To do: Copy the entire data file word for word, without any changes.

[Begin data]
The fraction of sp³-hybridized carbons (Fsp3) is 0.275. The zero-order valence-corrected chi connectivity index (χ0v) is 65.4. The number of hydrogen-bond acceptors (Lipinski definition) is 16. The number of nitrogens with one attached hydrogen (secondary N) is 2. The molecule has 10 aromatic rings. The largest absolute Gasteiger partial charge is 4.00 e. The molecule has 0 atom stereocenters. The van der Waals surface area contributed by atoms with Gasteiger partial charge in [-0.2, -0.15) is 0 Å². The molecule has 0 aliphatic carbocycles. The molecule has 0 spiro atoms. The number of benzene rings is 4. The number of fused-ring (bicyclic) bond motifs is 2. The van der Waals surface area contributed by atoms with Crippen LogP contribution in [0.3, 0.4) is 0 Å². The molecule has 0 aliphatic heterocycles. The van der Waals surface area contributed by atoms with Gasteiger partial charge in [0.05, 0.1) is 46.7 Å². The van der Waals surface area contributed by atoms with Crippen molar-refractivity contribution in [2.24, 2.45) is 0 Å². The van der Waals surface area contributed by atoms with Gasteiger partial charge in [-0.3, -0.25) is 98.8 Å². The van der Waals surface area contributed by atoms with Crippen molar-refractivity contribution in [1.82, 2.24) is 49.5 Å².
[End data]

The fraction of sp³-hybridized carbons (Fsp3) is 0.275. The zero-order valence-corrected chi connectivity index (χ0v) is 65.4. The number of hydrogen-bond acceptors (Lipinski definition) is 16. The number of nitrogens with one attached hydrogen (secondary N) is 2. The molecule has 10 aromatic rings. The largest absolute Gasteiger partial charge is 4.00 e. The molecule has 0 atom stereocenters. The van der Waals surface area contributed by atoms with Gasteiger partial charge in [-0.2, -0.15) is 0 Å². The molecule has 0 aliphatic carbocycles. The molecule has 0 spiro atoms. The number of benzene rings is 4. The number of fused-ring (bicyclic) bond motifs is 2. The van der Waals surface area contributed by atoms with Crippen LogP contribution in [0.3, 0.4) is 0 Å². The molecule has 0 aliphatic heterocycles. The van der Waals surface area contributed by atoms with Gasteiger partial charge in [0.05, 0.1) is 46.7 Å². The van der Waals surface area contributed by atoms with Crippen molar-refractivity contribution in [2.24, 2.45) is 0 Å². The van der Waals surface area contributed by atoms with Gasteiger partial charge in [-0.3, -0.25) is 98.8 Å². The van der Waals surface area contributed by atoms with Crippen molar-refractivity contribution in [1.82, 2.24) is 49.5 Å².